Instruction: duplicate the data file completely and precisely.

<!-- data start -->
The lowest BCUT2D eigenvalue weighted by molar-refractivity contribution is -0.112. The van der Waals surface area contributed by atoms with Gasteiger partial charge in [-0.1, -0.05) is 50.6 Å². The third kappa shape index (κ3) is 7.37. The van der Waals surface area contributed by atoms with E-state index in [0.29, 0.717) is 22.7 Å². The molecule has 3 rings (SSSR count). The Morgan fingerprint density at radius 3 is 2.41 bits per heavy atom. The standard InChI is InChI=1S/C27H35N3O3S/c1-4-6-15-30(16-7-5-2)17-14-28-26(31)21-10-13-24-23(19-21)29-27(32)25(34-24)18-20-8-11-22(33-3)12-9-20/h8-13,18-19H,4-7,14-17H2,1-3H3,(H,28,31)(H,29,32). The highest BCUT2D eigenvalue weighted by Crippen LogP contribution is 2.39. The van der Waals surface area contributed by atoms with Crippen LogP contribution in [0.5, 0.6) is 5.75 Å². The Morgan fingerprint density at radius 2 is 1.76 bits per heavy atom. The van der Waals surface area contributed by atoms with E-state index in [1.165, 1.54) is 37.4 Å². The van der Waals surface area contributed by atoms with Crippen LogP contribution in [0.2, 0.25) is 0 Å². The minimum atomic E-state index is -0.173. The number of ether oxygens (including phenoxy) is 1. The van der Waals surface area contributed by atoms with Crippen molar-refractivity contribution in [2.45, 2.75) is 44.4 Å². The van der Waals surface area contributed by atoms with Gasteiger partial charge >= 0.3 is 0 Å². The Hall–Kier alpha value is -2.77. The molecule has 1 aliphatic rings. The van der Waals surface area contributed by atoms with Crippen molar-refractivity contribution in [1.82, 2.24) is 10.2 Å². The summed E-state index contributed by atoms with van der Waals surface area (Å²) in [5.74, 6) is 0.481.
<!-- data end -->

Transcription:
The lowest BCUT2D eigenvalue weighted by molar-refractivity contribution is -0.112. The van der Waals surface area contributed by atoms with Gasteiger partial charge in [-0.1, -0.05) is 50.6 Å². The third kappa shape index (κ3) is 7.37. The van der Waals surface area contributed by atoms with E-state index in [0.29, 0.717) is 22.7 Å². The molecule has 3 rings (SSSR count). The Morgan fingerprint density at radius 3 is 2.41 bits per heavy atom. The standard InChI is InChI=1S/C27H35N3O3S/c1-4-6-15-30(16-7-5-2)17-14-28-26(31)21-10-13-24-23(19-21)29-27(32)25(34-24)18-20-8-11-22(33-3)12-9-20/h8-13,18-19H,4-7,14-17H2,1-3H3,(H,28,31)(H,29,32). The highest BCUT2D eigenvalue weighted by Crippen LogP contribution is 2.39. The van der Waals surface area contributed by atoms with Crippen LogP contribution in [0.5, 0.6) is 5.75 Å². The Morgan fingerprint density at radius 2 is 1.76 bits per heavy atom. The van der Waals surface area contributed by atoms with E-state index in [1.165, 1.54) is 37.4 Å². The van der Waals surface area contributed by atoms with Crippen LogP contribution in [0.2, 0.25) is 0 Å². The minimum atomic E-state index is -0.173. The number of ether oxygens (including phenoxy) is 1. The van der Waals surface area contributed by atoms with Crippen molar-refractivity contribution in [2.45, 2.75) is 44.4 Å². The van der Waals surface area contributed by atoms with Gasteiger partial charge >= 0.3 is 0 Å². The Hall–Kier alpha value is -2.77. The molecule has 1 aliphatic rings. The van der Waals surface area contributed by atoms with Crippen molar-refractivity contribution in [1.82, 2.24) is 10.2 Å². The summed E-state index contributed by atoms with van der Waals surface area (Å²) in [5.74, 6) is 0.481.